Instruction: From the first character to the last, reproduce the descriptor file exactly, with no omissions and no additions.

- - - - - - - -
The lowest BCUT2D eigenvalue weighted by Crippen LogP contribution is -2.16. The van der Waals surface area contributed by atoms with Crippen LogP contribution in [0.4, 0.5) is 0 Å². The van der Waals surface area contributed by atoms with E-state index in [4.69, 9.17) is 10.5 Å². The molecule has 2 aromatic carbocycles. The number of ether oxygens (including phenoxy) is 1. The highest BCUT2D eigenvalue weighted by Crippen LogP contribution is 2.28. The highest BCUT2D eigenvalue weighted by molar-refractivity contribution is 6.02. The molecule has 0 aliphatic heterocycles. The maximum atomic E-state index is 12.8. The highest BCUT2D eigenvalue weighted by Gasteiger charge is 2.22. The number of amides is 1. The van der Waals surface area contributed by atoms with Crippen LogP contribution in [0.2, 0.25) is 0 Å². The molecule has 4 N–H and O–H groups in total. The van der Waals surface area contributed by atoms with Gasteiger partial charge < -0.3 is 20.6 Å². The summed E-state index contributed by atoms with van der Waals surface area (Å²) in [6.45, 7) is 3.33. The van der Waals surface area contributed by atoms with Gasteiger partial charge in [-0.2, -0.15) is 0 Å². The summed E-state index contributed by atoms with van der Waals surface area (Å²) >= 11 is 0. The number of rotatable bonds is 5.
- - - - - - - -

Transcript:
The lowest BCUT2D eigenvalue weighted by Crippen LogP contribution is -2.16. The van der Waals surface area contributed by atoms with Crippen LogP contribution in [0.4, 0.5) is 0 Å². The van der Waals surface area contributed by atoms with E-state index in [4.69, 9.17) is 10.5 Å². The molecule has 2 aromatic carbocycles. The number of ether oxygens (including phenoxy) is 1. The highest BCUT2D eigenvalue weighted by Crippen LogP contribution is 2.28. The highest BCUT2D eigenvalue weighted by molar-refractivity contribution is 6.02. The molecule has 0 aliphatic heterocycles. The maximum atomic E-state index is 12.8. The highest BCUT2D eigenvalue weighted by Gasteiger charge is 2.22. The number of amides is 1. The van der Waals surface area contributed by atoms with Crippen LogP contribution in [0.2, 0.25) is 0 Å². The molecule has 4 N–H and O–H groups in total. The van der Waals surface area contributed by atoms with Gasteiger partial charge < -0.3 is 20.6 Å². The summed E-state index contributed by atoms with van der Waals surface area (Å²) in [6.45, 7) is 3.33. The van der Waals surface area contributed by atoms with Gasteiger partial charge in [-0.2, -0.15) is 0 Å². The summed E-state index contributed by atoms with van der Waals surface area (Å²) >= 11 is 0. The number of rotatable bonds is 5.